While progress is being made in certain areas of preventable hospital errors, such as dramatic reductions in the rate of central line infections and other hospital associated infections, the overall death rate from preventable medical errors has not decreased much since the Institutes of Medicine’s (IOM) landmark report, To Err is Human was released nearly 15 years ago. This was the conclusion of a panel of medical experts who testified before the Subcommittee on Primary Health and Aging of the Senate’s Committee on Health, Education, Labor and Pensions at a hearing on July 17, 2014. In fact, the rate may even have increased.
Witnesses referred to three studies conducted from 2011 to 2013 which showed that the number of deaths at hospitals from preventable errors may actually be as high as 400,000 annually, which is significantly higher than the 98,000 annual deaths the IOM report estimated. The 400,000 number comes from a study conducted by Dr. John James which was published in the Journal of Patient Safety in September of 2013. Dr. James testified that he got to that number from some pretty simple math. “There were 34 million hospitalizations in 2007, of which approximately 0.9% involved lethal adverse events, and of those approximately 69 percent on average were judged to be preventable,” said Dr. James during his testimony. He concluded that this leads to 210,000 deaths from preventable medical errors. When he corrected for the missed deaths from medical errors that current tools do not catch, the number came out to be something more like 400,000 lives which “are shortened by preventable adverse event each year,” he stated.
HHS’ Office of the Inspector General estimated that medical errors caused the deaths of nearly 180,000 deaths to Medicare beneficiaries each year in a November 2011 report based on 2008 data, according to Dr. Ashish K. Jha who is also a professor of Health Policy and Management at the Harvard School of Public Health. Again that number is significantly higher than the 98,000 estimated by the IOM. Finally a New England Journal of Medicine study of hospitals in North Carolina “showed that there had been little evidence that harm had decreased substantially over the 6-year period,” according to the testimony of Lisa McGiffert, Director of Patient Safety for Consumers Union.
Among the recommendations to reduce this number was better reporting of medical errors, transparency of that reporting to the public and the use of software to go through electronic medical records to uncover medical errors. All of the witnesses provided anecdotal evidence of medical errors that lead to death, but would not be reported using existing reporting requirements and software.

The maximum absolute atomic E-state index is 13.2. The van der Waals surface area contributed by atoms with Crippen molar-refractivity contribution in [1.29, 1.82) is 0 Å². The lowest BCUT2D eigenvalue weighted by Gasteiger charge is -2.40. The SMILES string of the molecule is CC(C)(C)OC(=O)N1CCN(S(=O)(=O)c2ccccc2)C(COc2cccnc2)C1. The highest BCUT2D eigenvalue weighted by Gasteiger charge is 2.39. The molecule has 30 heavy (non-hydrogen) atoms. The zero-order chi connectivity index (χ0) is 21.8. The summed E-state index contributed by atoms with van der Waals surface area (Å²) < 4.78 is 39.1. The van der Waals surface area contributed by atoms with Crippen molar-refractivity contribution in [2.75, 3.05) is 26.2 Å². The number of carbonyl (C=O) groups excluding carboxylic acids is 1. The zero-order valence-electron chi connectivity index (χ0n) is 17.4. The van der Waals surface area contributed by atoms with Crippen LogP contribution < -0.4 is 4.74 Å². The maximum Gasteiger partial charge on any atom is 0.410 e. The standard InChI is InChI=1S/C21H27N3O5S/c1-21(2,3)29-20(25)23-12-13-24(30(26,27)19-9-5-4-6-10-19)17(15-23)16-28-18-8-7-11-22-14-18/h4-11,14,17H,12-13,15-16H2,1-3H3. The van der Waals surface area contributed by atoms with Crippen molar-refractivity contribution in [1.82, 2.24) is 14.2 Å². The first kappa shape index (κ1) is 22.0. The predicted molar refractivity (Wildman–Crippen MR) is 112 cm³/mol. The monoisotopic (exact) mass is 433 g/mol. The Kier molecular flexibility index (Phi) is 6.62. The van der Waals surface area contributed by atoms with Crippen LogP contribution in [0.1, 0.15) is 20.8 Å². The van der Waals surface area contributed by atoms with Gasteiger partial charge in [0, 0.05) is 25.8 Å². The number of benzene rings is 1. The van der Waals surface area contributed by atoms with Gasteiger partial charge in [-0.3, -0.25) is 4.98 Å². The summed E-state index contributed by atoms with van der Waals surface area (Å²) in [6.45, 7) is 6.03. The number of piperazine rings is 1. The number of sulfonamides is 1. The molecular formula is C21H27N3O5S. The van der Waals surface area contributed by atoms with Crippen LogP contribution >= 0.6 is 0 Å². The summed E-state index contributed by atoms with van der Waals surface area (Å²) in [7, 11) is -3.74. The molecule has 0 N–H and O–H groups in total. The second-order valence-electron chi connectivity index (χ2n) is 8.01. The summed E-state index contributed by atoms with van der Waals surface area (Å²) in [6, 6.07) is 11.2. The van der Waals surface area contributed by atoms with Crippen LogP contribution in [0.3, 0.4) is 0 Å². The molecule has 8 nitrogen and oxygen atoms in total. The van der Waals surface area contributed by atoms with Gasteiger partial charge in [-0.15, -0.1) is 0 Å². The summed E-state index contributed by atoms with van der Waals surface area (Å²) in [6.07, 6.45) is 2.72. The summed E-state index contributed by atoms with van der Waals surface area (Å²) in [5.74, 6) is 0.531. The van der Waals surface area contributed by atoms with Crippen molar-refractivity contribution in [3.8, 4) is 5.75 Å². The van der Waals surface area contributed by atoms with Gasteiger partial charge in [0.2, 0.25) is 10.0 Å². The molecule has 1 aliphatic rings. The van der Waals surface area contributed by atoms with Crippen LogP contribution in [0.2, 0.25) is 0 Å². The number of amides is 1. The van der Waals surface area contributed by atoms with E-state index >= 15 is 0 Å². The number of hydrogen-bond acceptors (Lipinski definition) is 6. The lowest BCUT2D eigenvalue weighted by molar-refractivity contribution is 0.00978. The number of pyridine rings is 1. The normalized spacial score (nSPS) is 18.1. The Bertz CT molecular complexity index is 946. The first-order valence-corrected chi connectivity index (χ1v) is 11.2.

One recommendation made by Dr. James and Lisa McGiffert was the establishment of a National Patient Safety Board similar to the National Transportation Safety Board. The National Patient Safety Board would track the many fragmented safety programs and provide a comprehensive coordinated approach to reducing the number of medical errors, said McGiffert.
Transparency and the public availability of safety data was a recommendation made by Dr. James. He stated that patients have a right to know the safety record of their physicians and facilities where they receive care such as outpatient clinics and nursing homes as well as hospitals. Dr. Jha recommended more mining of electronic health records to obtain evidence of medical errors. He pointed out that software currently exists that uses data in medical records to identify when a medical error occurred. Dr. Jha advocated requiring the use of these tools for automated patient safety monitoring as a part of the meaningful use requirements predicting that it would have a dramatic effect on the reporting of the number of medical errors.
These recommendations were advocated by the witnesses because each related a story of a person who died as a result of a medical error in a hospital that would never have been reported as a medical error under the current reporting mechanisms. Dr. James became an advocate of patient safety after his son died due to a medical error. Dr. James discovered the error by examining his son’s medical records and saw that another physician missed prescribing an essential medication. Dr. James’ point though was that with the current reporting requirements, the failure of one of his son’s doctors to prescribe a medication would not have been reported as a medical error, even though an examination of the medical record indicated it was.